Radionuclide Test (Stress Thallium)
Stress Thallium test, Radioisotope scan, myocardial perfusion scan (MPS), SPECT (single photon emission computed tomography), technetium scan, thallium scan, MIBI scan, or MUGA scan (multiple-gated acquisition scan).
Radionuclide tests are used for investigating coronary heart disease. They are less common than electrocardiograms or echocardiograms.
A doctor will inject a small amount of radioactive substance (isotope) into the blood, often while you are exercising on an exercise bike or treadmill (a running machine). You may be given a drug that stimulates your heart to beat faster and harder. This is particularly useful if you cannot do much exercise.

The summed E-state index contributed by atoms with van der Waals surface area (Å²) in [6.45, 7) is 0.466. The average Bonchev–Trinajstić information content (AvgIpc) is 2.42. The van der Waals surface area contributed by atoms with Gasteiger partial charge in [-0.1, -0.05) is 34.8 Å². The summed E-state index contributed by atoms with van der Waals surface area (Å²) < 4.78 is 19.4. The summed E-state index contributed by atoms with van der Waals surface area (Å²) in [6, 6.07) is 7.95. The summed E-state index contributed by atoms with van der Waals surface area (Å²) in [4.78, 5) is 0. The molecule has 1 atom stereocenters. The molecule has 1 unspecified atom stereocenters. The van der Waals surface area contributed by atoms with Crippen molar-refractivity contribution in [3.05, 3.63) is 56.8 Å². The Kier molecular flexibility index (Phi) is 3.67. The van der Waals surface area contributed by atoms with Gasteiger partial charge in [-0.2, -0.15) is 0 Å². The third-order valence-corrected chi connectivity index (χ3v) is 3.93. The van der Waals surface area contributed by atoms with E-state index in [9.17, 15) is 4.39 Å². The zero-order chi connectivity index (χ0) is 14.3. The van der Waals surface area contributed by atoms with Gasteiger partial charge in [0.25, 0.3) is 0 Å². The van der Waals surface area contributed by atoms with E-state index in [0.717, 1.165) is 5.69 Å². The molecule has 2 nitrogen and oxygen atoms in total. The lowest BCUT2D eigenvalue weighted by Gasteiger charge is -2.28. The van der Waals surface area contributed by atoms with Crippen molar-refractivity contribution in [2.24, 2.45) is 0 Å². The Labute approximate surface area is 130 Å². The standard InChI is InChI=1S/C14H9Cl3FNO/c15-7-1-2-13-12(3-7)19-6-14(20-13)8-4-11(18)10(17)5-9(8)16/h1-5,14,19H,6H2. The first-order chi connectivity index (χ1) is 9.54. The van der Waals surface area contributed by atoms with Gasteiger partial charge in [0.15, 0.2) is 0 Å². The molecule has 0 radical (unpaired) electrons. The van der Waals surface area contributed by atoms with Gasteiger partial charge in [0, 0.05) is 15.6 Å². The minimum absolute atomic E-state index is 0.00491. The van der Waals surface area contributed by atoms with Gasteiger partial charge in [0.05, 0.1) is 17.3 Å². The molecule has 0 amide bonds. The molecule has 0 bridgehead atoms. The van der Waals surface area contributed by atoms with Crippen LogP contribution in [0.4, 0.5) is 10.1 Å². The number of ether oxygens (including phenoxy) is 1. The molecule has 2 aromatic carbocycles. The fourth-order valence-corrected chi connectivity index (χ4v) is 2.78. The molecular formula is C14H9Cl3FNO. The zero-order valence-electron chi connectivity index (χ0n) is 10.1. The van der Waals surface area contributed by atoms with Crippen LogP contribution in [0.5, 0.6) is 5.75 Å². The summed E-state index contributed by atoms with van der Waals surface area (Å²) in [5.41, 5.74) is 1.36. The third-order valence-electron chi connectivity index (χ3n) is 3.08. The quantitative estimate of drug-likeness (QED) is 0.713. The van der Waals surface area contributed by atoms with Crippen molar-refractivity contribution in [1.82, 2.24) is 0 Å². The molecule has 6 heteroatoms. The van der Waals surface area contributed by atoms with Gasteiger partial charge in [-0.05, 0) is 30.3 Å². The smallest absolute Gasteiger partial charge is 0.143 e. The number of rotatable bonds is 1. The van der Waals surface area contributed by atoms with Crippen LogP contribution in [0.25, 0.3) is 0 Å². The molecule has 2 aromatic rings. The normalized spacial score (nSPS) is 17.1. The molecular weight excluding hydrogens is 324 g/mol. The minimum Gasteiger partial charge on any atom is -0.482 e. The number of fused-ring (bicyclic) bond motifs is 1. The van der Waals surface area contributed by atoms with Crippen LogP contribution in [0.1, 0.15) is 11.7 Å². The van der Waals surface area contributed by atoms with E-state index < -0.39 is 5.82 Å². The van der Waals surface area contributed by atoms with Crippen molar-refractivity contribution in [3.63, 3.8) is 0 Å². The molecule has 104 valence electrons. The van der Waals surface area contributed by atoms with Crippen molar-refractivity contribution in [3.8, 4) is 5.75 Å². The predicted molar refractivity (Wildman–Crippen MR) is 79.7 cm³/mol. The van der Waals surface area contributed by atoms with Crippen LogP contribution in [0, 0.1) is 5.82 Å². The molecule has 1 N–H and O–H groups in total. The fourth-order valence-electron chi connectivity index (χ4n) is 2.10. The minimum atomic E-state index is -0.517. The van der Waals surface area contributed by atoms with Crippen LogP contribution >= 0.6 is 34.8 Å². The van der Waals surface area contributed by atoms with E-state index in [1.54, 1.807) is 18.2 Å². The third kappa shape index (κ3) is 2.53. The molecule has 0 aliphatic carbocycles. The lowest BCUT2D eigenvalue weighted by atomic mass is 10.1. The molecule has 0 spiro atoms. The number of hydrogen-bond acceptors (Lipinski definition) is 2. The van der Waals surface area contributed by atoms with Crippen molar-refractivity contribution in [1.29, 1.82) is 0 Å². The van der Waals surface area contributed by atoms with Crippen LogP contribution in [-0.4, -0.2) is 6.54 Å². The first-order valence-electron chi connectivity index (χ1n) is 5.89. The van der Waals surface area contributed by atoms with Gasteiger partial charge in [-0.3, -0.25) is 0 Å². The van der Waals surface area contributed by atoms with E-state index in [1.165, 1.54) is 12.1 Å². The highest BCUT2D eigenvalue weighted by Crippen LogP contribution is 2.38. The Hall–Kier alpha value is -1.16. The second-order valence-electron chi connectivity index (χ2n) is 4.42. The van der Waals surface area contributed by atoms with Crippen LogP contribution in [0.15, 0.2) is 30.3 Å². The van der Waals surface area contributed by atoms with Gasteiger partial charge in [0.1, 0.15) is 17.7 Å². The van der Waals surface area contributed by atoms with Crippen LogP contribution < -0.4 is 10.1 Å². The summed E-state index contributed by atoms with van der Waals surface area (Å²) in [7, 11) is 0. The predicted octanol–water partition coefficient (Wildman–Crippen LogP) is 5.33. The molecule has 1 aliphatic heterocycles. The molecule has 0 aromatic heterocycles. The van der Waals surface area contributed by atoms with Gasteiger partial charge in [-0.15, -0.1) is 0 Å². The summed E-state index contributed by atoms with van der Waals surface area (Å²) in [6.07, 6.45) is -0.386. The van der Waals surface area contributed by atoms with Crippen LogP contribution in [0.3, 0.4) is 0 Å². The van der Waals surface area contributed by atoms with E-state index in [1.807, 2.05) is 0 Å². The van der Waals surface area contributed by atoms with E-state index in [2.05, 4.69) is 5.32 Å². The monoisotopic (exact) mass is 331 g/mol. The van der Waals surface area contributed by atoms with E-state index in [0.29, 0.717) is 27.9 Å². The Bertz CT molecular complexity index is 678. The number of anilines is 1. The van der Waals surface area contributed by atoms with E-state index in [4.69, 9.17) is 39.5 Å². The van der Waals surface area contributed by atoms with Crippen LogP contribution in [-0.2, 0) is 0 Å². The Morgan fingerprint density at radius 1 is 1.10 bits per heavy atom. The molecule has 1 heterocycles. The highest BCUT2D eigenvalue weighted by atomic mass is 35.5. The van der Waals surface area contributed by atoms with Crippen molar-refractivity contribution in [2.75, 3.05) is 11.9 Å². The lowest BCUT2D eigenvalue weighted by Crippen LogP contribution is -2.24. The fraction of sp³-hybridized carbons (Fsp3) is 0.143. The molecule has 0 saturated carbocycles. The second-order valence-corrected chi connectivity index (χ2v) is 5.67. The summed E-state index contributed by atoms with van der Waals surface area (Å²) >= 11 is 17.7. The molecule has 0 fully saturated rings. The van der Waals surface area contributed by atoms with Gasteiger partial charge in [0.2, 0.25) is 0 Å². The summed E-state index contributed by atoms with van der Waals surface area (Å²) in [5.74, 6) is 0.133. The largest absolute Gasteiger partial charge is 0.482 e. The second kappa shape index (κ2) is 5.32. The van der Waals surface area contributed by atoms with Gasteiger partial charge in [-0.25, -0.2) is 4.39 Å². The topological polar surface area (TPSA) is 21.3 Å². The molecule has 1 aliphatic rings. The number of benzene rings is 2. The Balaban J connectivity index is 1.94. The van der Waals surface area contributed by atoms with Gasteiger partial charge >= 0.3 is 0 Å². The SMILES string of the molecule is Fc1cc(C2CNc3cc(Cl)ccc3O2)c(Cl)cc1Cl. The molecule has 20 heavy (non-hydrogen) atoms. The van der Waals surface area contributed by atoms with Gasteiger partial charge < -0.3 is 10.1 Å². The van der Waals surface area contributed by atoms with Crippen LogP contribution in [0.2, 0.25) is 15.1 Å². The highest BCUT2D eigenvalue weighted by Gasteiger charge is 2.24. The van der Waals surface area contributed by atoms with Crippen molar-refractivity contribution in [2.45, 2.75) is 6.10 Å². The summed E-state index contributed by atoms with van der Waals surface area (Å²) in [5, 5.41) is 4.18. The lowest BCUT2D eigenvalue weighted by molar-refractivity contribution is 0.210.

A large ‘camera’, positioned close to the chest, picks up the gamma rays sent out by the isotope as it passes through the heart. The camera can take different types of pictures of the heart depending on what sort of isotope is used. Different isotopes are used for different tests. These include technetium, tetrofosmin and thallium. In all these tests you get only a small dose of radioactivity.
What can the test show?
Depending on what sort of isotope is used, the camera can take pictures to:
- look at how strongly your heart pumps (usually a MUGA scan)
- look at the flow of blood to the muscular walls of the heart, or
- help diagnose coronary heart disease (usually a technetium or thallium scan).
PET (positron emission tomography) scans
This test involves having an injection of a small amount of radioactive material and then lying on a couch under a scanning device. You may need to lie still for up to two and a half hours. This test allows doctors to examine the flow of blood and see how your heart muscle is working. PET scans are useful in people who have complicated medical problems and who are being considered for surgery or angioplasty.